Strong Style Pairing

I’m a big fan and advocate for mob programming and have talked about it quite a bit. At the heart of mob programming is the idea of Strong-style pairing.

For an idea to go from your head into the computer it MUST go through someone else's hands

This is how I like to think about it:

strong style sketchnote

There's No 'I' in Agile

A great talk from Sam Laing about the “right” way to do testing in an agile team and the agile testing mindset.

My takeaways:

  • Testing is an activity like every other, not a stage to go through.
  • Ask “How do we test that?” on a regular basis.
  • Aim to do test tasks, like write a test plan, first - before any dev work.
  • Replace a test stage in your process with a “Show Me” stage so that even testing activities gets reviewed by someone else on the team.

Simulating Minecraft Creeper on Pi

One of the features missing from the pi version of Minecraft is the survival mode, where early on in the game you have to build a shelter to protect yourself from the things that go bump in the night.

Creepers are one kind of threat to your survival and in this code sample, I wanted to recreate something like a creeper to follow you around in the world. In survival minecraft a creeper will follow you if you come within range and will explode if it gets close enough to you. Nothing bad happens to you if the creeper catches up with you, obviously, but it’s still creepy enough that something out there is getting closer :)

I used obsidian blocks to build the creeper but could have used green wool or something to closer match the shade of the real creepers.

creeper


import mcpi.minecraft as minecraft
import mcpi.block as block
import time
import random

# function to build the figure using the given material
def build_spooky_figure(world, x, y, z, material):
  # simple tower block for now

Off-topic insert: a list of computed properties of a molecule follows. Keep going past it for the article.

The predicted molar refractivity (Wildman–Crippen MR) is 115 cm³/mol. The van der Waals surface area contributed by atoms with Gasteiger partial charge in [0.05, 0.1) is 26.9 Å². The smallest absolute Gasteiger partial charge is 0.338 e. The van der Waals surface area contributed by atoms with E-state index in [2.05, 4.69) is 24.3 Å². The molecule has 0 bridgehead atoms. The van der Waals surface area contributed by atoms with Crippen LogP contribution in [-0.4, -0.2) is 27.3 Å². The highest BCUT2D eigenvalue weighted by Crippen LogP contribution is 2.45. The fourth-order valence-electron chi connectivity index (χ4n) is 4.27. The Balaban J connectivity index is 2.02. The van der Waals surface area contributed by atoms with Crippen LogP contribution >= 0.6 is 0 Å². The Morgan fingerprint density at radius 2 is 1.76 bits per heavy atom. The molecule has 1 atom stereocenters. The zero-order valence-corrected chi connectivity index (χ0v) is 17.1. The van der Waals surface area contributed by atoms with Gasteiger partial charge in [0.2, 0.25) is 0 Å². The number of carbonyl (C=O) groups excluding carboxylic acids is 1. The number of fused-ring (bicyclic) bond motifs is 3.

for i in range(3):
    world.setBlock(x, y + i, z, material)

world = minecraft.Minecraft.create()

# intro...
world.postToChat("What ever you do ...")
time.sleep(5)
world.postToChat("Don't blink!")

playerTile = world.player.getTilePos()

# create the spooky block 20 blocks away
x = playerTile.x
z = playerTile.z + 20
y = world.getHeight(x, z)
build_spooky_figure(world, x, y, z, block.OBSIDIAN)

while True:

  time.sleep(random.randint(1, 5))
  build_spooky_figure(world, x, y, z, block.AIR)
  
  # track the player...
  playerTile = world.player.getTilePos()
  
  if (x - playerTile.x) > 0: x -= 1
  if (x - playerTile.x) < 0: x += 1
  if (z - playerTile.z) > 0: z -= 1
  if (z - playerTile.z) < 0: z += 1
  y = world.getHeight(x, z)
  
  # debug
  # world.postToChat(str(x) + " " + str(z))
  build_spooky_figure(world, x, y, z, block.OBSIDIAN)


creeper

Note that I started out positioning the creeper at a distance from the player and just using the player’s y coordinate, assuming that the terrain was flat at the place where the creeper spawned. Using the fixed y coordinate had the disadvantage that the creeper ignored things like hills (he burrowed straight through them) or valleys (he floated over them). Now I use the getHeight function which gets the height of the terrain at the current location so that the creeper behaves much more realistically, climbing over hills and going down into valleys.